Possible role of glutathione in predicting radiotherapy response of cervix cancer

Ganesh Krishna R. Jadhav, Pullara Bhanumathi, Pathirissery Uma Devi, Tattikonda Seetharamaiah, Mamudipudi S. Vidyasagar, Kilari Koteshwer Rao, Chandrashekhar S. Hospet, Johnson Gilbert R. Solomon

Research output: Contribution to journalArticle

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Abstract

Purpose: To see if changes in tumor/blood glutathione (GSH) levels after one fraction of radiotherapy can be correlated with the treatment response in patients with carcinoma of the uterine cervix. Methods and Materials: The study was done on 45 patients with squamous cell carcinoma of the uterine cervix, FIGO Stages IIB (17 patients) and IIIB (28 patients). Stage IIB patients received 35 Gy of cobalt-60 external radiotherapy (RT) in 16 fractions over 4 weeks with a concurrent high-dose-rate intracavitary dose of 8.5 Gy to point A once a week. Stage IIIB patients were given 45 Gy of RT in 20 fractions over 5 weeks, followed by two doses of intracavitary therapy once a week. Blood and tumor samples were collected before and after one dose of RT and GSH was estimated. Tumor response was assessed clinically at 1 month after treatment. Results: Glutathione levels in both blood and tumor showed a significant decrease after one fraction of RT, but the degree of decrease varied among patients. There was a good correlation between the extent of GSH decrease and the tumor response. All patients who had complete response (CR) (seven Stage IIB and eight Stage IIIB) showed ≤70% decrease in both tumor and blood GSH, while those who had <50% regression (NR) (five Stage IIB and 13 Stage IIIB) showed <50% decrease in GSH. The partial responders recorded an intermediate level (50-70%) of depletion in blood and tumor GSH. Conclusions: The results indicate that the changes in tumor/blood GSH levels after one fraction of RT could serve as an index of tumor response to therapy and may help in identifying radioresistant tumors, at least in the case of cervix carcinoma.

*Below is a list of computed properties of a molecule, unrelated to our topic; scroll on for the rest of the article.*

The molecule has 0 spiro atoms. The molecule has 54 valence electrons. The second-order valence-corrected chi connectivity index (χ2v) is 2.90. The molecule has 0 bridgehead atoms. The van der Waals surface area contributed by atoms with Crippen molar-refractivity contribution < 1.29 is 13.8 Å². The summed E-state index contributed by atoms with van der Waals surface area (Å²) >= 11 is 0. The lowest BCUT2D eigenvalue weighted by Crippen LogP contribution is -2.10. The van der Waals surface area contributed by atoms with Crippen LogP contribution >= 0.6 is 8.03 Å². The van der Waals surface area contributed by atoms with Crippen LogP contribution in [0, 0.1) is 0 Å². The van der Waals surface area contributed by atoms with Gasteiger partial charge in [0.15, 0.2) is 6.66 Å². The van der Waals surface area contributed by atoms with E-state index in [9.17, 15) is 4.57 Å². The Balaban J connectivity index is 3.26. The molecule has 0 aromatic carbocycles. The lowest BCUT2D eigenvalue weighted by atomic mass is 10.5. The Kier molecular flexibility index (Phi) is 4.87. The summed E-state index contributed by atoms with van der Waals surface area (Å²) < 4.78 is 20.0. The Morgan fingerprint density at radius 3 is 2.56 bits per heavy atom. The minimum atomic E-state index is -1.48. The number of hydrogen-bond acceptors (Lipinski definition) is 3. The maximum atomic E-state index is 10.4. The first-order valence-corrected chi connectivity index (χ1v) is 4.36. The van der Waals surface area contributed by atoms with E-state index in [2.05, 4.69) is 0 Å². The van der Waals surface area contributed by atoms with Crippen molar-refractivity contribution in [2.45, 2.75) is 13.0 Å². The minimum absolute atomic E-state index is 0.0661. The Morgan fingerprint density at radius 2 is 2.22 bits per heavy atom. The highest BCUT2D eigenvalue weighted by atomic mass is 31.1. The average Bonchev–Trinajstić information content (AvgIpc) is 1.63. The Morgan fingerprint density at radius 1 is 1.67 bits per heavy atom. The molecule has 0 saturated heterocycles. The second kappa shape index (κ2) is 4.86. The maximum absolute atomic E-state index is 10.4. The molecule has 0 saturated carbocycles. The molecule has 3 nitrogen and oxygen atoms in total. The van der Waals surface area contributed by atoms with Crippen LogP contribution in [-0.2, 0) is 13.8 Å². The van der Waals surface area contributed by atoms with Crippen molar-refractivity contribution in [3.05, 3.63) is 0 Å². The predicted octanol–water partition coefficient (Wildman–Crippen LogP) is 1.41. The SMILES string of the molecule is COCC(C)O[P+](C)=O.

Original languageEnglish
Pages (from-to)3-5
Number of pages3
JournalInternational Journal of Radiation Oncology Biology Physics
Volume41
Issue number1
DOIs
Publication statusPublished - 01-04-1998

Fingerprint

glutathione